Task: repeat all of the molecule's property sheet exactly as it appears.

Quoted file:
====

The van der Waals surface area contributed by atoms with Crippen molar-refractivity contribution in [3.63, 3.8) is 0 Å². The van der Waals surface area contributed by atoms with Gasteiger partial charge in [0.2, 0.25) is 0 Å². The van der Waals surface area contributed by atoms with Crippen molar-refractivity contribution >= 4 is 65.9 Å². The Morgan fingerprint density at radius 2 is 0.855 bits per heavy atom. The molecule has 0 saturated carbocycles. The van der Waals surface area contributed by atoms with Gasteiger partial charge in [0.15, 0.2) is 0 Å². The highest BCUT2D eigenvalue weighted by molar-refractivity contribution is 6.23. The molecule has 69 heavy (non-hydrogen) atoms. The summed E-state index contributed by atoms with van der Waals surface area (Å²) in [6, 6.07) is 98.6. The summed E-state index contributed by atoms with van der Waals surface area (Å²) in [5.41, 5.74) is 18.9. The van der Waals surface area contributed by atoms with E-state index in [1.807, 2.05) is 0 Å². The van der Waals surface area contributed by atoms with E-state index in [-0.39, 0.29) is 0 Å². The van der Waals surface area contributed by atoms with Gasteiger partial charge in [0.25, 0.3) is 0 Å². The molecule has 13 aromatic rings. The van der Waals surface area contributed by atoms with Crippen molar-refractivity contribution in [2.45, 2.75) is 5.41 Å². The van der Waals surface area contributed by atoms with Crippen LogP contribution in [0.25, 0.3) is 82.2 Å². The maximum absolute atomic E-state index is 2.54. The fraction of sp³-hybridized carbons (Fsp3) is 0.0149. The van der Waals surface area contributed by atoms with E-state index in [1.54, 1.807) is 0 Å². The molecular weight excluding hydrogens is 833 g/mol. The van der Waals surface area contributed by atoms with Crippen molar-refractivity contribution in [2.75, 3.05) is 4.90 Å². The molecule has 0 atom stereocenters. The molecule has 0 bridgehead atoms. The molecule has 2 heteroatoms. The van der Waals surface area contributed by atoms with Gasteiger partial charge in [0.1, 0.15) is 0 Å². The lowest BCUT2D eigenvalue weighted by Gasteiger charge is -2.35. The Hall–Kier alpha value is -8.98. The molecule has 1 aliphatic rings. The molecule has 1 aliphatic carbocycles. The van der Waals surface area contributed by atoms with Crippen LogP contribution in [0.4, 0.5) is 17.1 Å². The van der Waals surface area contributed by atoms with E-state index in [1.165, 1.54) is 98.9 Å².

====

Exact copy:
The van der Waals surface area contributed by atoms with Crippen molar-refractivity contribution in [3.63, 3.8) is 0 Å². The van der Waals surface area contributed by atoms with Gasteiger partial charge in [0.2, 0.25) is 0 Å². The van der Waals surface area contributed by atoms with Crippen molar-refractivity contribution >= 4 is 65.9 Å². The Morgan fingerprint density at radius 2 is 0.855 bits per heavy atom. The molecule has 0 saturated carbocycles. The van der Waals surface area contributed by atoms with Gasteiger partial charge in [0.15, 0.2) is 0 Å². The highest BCUT2D eigenvalue weighted by molar-refractivity contribution is 6.23. The molecule has 69 heavy (non-hydrogen) atoms. The summed E-state index contributed by atoms with van der Waals surface area (Å²) in [6, 6.07) is 98.6. The summed E-state index contributed by atoms with van der Waals surface area (Å²) in [5.41, 5.74) is 18.9. The van der Waals surface area contributed by atoms with E-state index in [1.807, 2.05) is 0 Å². The van der Waals surface area contributed by atoms with E-state index in [-0.39, 0.29) is 0 Å². The van der Waals surface area contributed by atoms with Gasteiger partial charge in [0.25, 0.3) is 0 Å². The molecule has 13 aromatic rings. The van der Waals surface area contributed by atoms with Crippen molar-refractivity contribution in [2.45, 2.75) is 5.41 Å². The van der Waals surface area contributed by atoms with Crippen LogP contribution in [0.25, 0.3) is 82.2 Å². The maximum absolute atomic E-state index is 2.54. The fraction of sp³-hybridized carbons (Fsp3) is 0.0149. The van der Waals surface area contributed by atoms with E-state index in [1.54, 1.807) is 0 Å². The molecular weight excluding hydrogens is 833 g/mol. The van der Waals surface area contributed by atoms with Crippen molar-refractivity contribution in [2.75, 3.05) is 4.90 Å². The molecule has 0 atom stereocenters. The molecule has 0 bridgehead atoms. The molecule has 2 heteroatoms. The van der Waals surface area contributed by atoms with Gasteiger partial charge in [0.1, 0.15) is 0 Å². The lowest BCUT2D eigenvalue weighted by Gasteiger charge is -2.35. The Hall–Kier alpha value is -8.98. The molecule has 1 aliphatic rings. The molecule has 1 aliphatic carbocycles. The van der Waals surface area contributed by atoms with Crippen LogP contribution in [0.4, 0.5) is 17.1 Å². The van der Waals surface area contributed by atoms with E-state index in [1.165, 1.54) is 98.9 Å².